And adapting to an environment is a game-changer, I’d like to see you explain how DNA evolution does that. Why don’t you start by explaining how Kishony’s bacteria adapt to the higher drug-concentration niches in his experiment. And I’ve heard that fish story many times how fish evolve into mammals. Have you ever thought about trying to explain how adaption works in the Lenski experiment? Do you ever think they will ever restart that experiment? I don’t think they will.
And which beneficial mutations confer on us humans the ability to do that adaptive behavior?
And here is where you miss my point. Evolutionary adaptation is mathematically predictable. T_aquaticus has figured out that the first beneficial mutation in an evolutionary trajectory takes 90,000,000 replications. He is balking at doing the math for the second beneficial mutation occurring on a member that has the first. He wants to try and invoke recombination or multiple evolutionary trajectories to address this issue but won’t try and do that math either.
No. Even if half of all mutations result in an increase in fitness, each mutation is part of its own particular evoltionary trajectory and each step on any of these evolutionary trajectories will take about 1/(mutation rate) replications to take the next step on that particular evolutionary trajectory. A good empirical example from the medical field of this is MRSA, drug-resistant staph aureus. There are lots of different variants of MRSA. The reason why this happened is bacteria can attain the population size and recovery rates necessary for multiple different variants and lineages to take their own particular evolutionary trajectory to drug resistance. Humans don’t have anywhere near the population size and recovery rates to take these kinds of evolutionary trajectories.
The environment tells which mutations give improvement in fitness. When sufficient number of replications have occurred so that every possible base substitution has occurred, the environment determines if any of these base substitutions gives improved fitness. Consider the Kishony experiment with a single drug. The colony has grown large enough so that every possible base substitution has occurred. If the drug used in the experiment is trimethoprim, that’s the variant with improved fitness and it can grow in the next higher drug concentration region. The variant with the Ciprofloxacin mutation doesn’t have improved fitness in that environment and its mutation is essentially neutral. However, if the drug used in the experiment is Ciprofloxacin, that variant has the beneficial mutation and the trimethoprim variant has the neutral mutation.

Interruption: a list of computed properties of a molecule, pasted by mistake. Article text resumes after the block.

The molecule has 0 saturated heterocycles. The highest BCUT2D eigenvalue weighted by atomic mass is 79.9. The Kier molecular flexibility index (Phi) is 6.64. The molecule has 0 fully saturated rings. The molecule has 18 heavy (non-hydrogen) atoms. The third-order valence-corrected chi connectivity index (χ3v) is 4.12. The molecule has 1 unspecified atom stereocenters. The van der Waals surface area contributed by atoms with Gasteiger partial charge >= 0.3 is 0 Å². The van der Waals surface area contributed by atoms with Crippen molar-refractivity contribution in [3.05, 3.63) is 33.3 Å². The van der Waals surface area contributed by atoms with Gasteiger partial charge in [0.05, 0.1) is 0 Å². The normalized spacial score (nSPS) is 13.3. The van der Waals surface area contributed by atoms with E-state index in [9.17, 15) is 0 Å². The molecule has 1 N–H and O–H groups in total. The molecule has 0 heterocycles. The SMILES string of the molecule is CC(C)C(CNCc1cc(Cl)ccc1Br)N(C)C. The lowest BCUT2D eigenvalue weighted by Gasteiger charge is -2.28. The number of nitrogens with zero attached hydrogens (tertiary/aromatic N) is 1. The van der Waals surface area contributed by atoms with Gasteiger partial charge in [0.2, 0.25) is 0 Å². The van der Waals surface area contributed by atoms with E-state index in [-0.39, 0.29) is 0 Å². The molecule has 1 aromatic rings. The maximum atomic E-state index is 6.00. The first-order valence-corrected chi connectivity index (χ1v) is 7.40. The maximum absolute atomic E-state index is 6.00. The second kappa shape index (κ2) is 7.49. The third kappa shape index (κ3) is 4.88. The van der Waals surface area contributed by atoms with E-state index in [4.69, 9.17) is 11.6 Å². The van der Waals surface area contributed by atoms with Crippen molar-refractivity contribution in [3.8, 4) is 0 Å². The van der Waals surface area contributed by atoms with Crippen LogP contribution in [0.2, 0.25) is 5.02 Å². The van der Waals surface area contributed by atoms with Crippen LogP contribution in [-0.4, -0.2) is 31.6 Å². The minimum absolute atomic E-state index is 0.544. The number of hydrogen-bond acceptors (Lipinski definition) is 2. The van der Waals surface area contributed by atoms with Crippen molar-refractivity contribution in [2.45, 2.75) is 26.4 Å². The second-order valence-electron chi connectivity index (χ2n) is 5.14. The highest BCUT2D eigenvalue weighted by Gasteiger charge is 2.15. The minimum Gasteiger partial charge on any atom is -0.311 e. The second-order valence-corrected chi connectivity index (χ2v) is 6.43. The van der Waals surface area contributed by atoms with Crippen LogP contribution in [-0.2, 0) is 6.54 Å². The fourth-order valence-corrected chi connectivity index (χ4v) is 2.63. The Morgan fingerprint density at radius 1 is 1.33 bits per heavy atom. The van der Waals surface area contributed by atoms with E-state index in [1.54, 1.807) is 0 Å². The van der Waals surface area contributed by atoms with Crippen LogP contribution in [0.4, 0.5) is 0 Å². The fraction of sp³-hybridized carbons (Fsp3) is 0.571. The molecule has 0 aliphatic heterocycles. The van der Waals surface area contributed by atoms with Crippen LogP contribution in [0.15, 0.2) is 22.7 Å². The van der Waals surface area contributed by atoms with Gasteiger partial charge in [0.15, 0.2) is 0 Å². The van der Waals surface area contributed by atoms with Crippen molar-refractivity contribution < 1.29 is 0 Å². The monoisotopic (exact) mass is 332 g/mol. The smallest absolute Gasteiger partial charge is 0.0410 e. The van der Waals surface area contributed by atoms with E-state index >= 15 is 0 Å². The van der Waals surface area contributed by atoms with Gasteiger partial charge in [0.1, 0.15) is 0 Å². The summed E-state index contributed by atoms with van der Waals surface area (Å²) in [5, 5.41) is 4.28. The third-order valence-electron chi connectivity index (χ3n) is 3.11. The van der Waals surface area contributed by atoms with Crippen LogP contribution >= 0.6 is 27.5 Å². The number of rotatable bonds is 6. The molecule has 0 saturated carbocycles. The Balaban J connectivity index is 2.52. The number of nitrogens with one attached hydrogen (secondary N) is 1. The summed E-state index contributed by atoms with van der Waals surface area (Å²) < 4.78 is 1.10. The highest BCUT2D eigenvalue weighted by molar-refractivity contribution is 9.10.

Now, when Kishony tried to run his experiment with both drugs, it didn’t work. The reason is that neither the trimethoprim variant or the Ciprofloxacin variant are beneficial in that environment. A variant with both the Ciprofloxacin mutation and the trimethoprim mutation are needed to give improved fitness. For a reasonable probability of that occurring, you need a colony size of about a trillion. His experiment doesn’t have sufficent carrying capacity to demonstrate that evolutionary process.
Since you can’t or won’t do the mathematics of recombination, perhaps you should think about HIV which does recombination. 3 drug therapy gives durable treatment. Why doesn’t recombination cause treatment failure? Why do combination herbicides suppress the evolution of herbicide resistance despite the fact that plants do sexual reproduction and recombination?